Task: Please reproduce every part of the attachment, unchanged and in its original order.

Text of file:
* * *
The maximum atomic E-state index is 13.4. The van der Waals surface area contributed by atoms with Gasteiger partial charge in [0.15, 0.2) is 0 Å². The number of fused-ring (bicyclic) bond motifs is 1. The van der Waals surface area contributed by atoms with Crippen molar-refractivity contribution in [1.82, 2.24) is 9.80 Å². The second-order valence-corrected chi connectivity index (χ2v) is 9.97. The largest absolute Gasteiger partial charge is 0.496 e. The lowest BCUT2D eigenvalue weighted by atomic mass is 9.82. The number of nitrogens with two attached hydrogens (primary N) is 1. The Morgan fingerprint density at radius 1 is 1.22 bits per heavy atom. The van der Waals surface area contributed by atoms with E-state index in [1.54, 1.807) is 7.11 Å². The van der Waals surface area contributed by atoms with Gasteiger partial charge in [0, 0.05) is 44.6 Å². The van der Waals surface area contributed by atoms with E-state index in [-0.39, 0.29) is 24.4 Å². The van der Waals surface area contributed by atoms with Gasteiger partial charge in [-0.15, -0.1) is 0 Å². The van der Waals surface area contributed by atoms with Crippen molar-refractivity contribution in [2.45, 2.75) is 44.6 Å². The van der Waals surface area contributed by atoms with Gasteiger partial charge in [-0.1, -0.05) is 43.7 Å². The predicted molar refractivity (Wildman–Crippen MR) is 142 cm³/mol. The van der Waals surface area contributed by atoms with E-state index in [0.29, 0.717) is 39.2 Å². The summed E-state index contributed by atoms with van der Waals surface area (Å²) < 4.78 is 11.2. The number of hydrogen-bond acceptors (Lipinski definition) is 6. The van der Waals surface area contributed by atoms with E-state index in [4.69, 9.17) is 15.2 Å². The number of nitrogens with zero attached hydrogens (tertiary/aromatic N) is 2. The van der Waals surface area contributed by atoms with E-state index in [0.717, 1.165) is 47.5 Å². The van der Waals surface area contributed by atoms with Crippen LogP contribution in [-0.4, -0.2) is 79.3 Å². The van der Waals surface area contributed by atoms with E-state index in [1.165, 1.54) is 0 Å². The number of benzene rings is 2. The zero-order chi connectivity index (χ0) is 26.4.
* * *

The maximum atomic E-state index is 13.4. The van der Waals surface area contributed by atoms with Gasteiger partial charge in [0.15, 0.2) is 0 Å². The number of fused-ring (bicyclic) bond motifs is 1. The van der Waals surface area contributed by atoms with Crippen molar-refractivity contribution in [1.82, 2.24) is 9.80 Å². The second-order valence-corrected chi connectivity index (χ2v) is 9.97. The largest absolute Gasteiger partial charge is 0.496 e. The lowest BCUT2D eigenvalue weighted by atomic mass is 9.82. The number of nitrogens with two attached hydrogens (primary N) is 1. The Morgan fingerprint density at radius 1 is 1.22 bits per heavy atom. The van der Waals surface area contributed by atoms with E-state index in [1.54, 1.807) is 7.11 Å². The van der Waals surface area contributed by atoms with Gasteiger partial charge in [0, 0.05) is 44.6 Å². The van der Waals surface area contributed by atoms with E-state index in [-0.39, 0.29) is 24.4 Å². The van der Waals surface area contributed by atoms with Gasteiger partial charge in [-0.15, -0.1) is 0 Å². The van der Waals surface area contributed by atoms with Crippen molar-refractivity contribution in [2.45, 2.75) is 44.6 Å². The van der Waals surface area contributed by atoms with Gasteiger partial charge in [-0.1, -0.05) is 43.7 Å². The predicted molar refractivity (Wildman–Crippen MR) is 142 cm³/mol. The van der Waals surface area contributed by atoms with E-state index in [0.29, 0.717) is 39.2 Å². The summed E-state index contributed by atoms with van der Waals surface area (Å²) < 4.78 is 11.2. The number of hydrogen-bond acceptors (Lipinski definition) is 6. The van der Waals surface area contributed by atoms with E-state index in [4.69, 9.17) is 15.2 Å². The number of nitrogens with zero attached hydrogens (tertiary/aromatic N) is 2. The van der Waals surface area contributed by atoms with E-state index in [0.717, 1.165) is 47.5 Å². The van der Waals surface area contributed by atoms with Crippen LogP contribution in [-0.4, -0.2) is 79.3 Å². The van der Waals surface area contributed by atoms with E-state index in [1.165, 1.54) is 0 Å². The number of benzene rings is 2. The zero-order chi connectivity index (χ0) is 26.4.